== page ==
- The Washington Times - Wednesday, March 1, 2006

Cumulative statistics for 2005 show that median home prices in the Washington metropolitan area shot up by 19 to 31 percent last year. In many jurisdictions, prices rose even more than they had in 2004 and 2003.

In the past three years, home prices rose 65 to 98 percent.

The largest price hikes came in the area’s most affordable markets. Buyers, drawn to these communities because their prices were low, bid prices up dramatically last year. Median prices went up 29 percent in Prince William, 30 percent in Prince George’s and 31 percent in Stafford County.

Such dramatic price increases contributed, I believe, to the market slowdown that began last fall.

Throughout the white-hot seller’s market of 2000-2004, I often wondered what was going to slow things down.

Most of the time, I imagined that interest rates would rise so high that they would suck the life out of the market. I figured rates would hit 8 percent or so and the market would cool off.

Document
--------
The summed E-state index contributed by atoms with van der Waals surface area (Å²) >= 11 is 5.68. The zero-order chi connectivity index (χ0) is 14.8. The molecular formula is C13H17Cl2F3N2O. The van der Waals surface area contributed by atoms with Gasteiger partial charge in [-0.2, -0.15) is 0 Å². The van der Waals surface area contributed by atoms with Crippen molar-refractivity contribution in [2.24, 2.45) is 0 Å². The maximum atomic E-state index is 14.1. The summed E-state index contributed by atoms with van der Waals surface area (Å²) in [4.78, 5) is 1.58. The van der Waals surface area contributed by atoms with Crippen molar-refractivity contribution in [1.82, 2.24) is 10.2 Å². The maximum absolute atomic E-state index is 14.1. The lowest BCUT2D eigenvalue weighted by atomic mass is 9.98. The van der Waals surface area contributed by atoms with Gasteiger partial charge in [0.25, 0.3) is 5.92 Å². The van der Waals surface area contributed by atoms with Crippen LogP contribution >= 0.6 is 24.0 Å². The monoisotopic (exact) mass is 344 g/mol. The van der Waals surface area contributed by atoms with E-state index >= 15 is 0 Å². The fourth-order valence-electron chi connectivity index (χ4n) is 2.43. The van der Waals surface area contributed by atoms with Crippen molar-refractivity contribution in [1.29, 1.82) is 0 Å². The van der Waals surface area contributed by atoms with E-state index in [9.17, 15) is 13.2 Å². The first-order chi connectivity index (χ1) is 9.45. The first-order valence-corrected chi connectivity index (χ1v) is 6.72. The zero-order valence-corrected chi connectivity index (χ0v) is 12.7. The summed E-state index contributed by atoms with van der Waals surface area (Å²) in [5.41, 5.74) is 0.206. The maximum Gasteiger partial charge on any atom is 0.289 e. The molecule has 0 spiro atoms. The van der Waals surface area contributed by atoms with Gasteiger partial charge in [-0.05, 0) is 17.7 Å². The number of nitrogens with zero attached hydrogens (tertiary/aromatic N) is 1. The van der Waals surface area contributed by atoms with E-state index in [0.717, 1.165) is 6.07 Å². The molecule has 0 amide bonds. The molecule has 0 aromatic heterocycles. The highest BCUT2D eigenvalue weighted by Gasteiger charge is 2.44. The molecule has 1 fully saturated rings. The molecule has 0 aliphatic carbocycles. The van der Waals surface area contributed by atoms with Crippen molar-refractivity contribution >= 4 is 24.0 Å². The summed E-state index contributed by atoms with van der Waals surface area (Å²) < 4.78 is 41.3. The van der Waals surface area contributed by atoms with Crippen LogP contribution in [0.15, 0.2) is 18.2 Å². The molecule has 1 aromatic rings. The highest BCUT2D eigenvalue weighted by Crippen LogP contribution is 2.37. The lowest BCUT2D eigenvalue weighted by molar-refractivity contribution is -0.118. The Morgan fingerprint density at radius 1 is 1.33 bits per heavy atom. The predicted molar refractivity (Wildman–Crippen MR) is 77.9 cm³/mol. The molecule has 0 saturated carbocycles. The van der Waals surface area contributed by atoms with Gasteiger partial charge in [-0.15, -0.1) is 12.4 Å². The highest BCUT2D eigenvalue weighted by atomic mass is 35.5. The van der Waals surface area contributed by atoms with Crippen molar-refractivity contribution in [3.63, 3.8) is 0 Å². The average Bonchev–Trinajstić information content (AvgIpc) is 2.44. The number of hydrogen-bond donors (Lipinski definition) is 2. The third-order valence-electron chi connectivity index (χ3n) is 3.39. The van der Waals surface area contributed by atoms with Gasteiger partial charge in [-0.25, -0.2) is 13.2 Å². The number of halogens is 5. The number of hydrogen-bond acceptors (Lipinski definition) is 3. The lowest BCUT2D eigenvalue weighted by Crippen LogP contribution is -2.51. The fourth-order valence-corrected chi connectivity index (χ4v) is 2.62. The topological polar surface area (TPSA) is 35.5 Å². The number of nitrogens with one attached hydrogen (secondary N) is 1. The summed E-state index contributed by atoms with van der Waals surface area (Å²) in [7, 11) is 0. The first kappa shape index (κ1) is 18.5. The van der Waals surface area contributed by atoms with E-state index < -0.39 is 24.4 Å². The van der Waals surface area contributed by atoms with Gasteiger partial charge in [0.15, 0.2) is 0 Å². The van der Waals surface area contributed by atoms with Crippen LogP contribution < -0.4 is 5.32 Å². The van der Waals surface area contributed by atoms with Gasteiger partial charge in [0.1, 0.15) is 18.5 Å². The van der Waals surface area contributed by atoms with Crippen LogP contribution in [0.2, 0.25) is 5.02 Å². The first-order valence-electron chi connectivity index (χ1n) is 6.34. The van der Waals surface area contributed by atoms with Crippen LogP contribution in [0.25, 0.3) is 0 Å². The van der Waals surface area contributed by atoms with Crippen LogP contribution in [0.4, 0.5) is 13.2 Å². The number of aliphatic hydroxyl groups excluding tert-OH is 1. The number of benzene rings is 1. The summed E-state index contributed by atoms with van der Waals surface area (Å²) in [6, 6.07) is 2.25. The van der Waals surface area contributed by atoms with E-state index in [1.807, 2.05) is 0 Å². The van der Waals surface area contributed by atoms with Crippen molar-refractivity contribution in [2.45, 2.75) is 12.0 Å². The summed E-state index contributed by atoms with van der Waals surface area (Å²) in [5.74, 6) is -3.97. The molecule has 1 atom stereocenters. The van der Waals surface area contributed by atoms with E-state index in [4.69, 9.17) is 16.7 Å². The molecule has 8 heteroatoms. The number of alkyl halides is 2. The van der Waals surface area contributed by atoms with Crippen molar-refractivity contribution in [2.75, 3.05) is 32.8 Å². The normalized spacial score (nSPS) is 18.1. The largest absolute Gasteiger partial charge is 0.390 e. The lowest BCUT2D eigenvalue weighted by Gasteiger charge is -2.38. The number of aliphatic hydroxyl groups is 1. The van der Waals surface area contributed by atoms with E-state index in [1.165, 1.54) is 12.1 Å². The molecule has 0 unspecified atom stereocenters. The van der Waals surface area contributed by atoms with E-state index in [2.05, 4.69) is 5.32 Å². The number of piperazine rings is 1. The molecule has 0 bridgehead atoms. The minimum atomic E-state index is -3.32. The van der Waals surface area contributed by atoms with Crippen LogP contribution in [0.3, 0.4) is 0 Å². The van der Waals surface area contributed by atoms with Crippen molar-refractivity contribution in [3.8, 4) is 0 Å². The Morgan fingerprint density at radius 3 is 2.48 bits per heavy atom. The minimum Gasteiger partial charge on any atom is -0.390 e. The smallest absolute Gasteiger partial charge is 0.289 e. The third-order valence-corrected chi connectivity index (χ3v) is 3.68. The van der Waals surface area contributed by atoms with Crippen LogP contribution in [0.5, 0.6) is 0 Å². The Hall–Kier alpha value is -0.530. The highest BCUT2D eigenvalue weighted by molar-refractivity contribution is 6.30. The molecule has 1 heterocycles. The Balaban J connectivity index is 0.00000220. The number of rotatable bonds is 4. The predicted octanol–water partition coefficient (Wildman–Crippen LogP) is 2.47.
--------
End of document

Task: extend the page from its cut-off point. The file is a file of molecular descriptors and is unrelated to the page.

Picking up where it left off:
But that wasn’t it. Rates remained quite low in 2005; the market cooled off anyway.

So here’s my theory about why the market slowed: Home prices reached a tipping point.

Area home prices finally got so high that buyers lost interest or simply couldn’t afford to buy any longer.

As buyers stopped buying, the inventory of homes for sale rose and the energy behind the seller’s market simply slipped away.

How did that slowdown affect home prices at the close of 2005, however? Many have wondered if prices fell at the end of last year. And what will they do this year? Stay tuned.

Contact Chris Sicks by e-mail (csicks@gmail.com).

The statistics in this story reflect a metropolitan area that includes the Maryland counties of Montgomery, Prince George’s, Anne Arundel, Howard, Charles and Frederick; the Virginia counties of Arlington, Fairfax, Loudoun, Prince William, Spotsylvania and Stafford; the city of Alexandria; and the District.

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